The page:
Distinct from the statutes and case law applicable to higher education providers, non-higher education employers are governed by Title VII of the Civil Rights Act and similar state and local civil rights laws.
Additionally, while higher education could previously use race as a factor in admissions decision making in certain cases, Title VII has invariably prohibited the use of race and other protected characteristics in employment decision making.
Specifically, under Title VII, employers may only consider race as a factor in making selections:
1. On a voluntary basis where an employer can show:
(a) a manifest imbalance between groups in underrepresented job categories as evidenced by structured statistical analysis,
(b) narrowly tailored measures to address specific imbalances; and
(c) such programs are temporary/limited duration; or
2. Pursuant to an OFCCP-mandated AAP that includes a statistical analysis for adverse impacts and appropriate placement goals and recruiting efforts to address specific imbalances within identified job groups.
For non-federal contracting employers, satisfying the elements of Option 1 is a tall task. As cautioned below, the implementation of voluntary IED initiatives requires considerable tact and legal vetting to avoid actual, or perceived, diversity quotas and impermissible employment decisions based on a protected category.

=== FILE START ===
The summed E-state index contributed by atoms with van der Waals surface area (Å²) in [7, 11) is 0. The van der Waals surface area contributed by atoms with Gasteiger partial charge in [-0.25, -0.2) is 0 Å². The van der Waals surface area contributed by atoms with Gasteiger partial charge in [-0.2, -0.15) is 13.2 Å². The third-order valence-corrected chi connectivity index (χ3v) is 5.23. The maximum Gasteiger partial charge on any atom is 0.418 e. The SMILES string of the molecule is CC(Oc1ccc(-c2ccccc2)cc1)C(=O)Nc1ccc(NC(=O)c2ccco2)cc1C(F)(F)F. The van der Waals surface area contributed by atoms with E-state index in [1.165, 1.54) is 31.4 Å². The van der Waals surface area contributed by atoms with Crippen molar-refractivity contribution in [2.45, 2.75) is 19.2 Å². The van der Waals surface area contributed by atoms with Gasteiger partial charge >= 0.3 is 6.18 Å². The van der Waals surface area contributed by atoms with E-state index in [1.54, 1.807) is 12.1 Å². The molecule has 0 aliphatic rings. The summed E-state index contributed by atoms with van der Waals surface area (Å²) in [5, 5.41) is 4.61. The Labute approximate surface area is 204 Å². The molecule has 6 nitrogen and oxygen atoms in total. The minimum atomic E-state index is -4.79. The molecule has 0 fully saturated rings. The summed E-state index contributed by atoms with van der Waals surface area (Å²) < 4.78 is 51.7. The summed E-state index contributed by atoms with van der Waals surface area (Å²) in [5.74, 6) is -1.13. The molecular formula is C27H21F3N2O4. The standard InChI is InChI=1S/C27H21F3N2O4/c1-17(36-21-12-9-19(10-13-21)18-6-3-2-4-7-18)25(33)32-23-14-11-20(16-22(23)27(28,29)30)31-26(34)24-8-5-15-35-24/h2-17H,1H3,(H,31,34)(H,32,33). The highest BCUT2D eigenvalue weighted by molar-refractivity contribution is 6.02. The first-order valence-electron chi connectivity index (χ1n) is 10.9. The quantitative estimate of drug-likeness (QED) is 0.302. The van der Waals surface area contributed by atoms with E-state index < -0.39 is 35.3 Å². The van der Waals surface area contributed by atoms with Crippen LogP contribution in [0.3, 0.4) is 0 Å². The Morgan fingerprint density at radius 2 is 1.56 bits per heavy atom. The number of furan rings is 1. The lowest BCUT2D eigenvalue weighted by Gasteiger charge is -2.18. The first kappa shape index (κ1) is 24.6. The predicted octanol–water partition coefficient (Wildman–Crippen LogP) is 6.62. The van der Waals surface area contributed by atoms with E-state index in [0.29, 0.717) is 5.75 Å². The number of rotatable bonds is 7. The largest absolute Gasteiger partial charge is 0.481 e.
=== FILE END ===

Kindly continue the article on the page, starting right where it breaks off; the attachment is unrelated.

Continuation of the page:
Regarding Option 2, this decision has no direct impact at all. While the equal employment related requirements that apply to federal contractors are often referred to under the rubric “affirmative action,” these requirements do not involve, or even permit employers to consider race or ethnicity in making employment-related decisions and, therefore, do not raise the types of concerns that were at issue in the Harvard/UNC case.
On the other hand, there are some state or local governments that purport to require their vendors to establish goals and timetables for the utilization of protected classes in a manner that may be unconstitutional in light of the Supreme Court’s decision in these cases. State and local contractors should exercise caution when faced with such demands.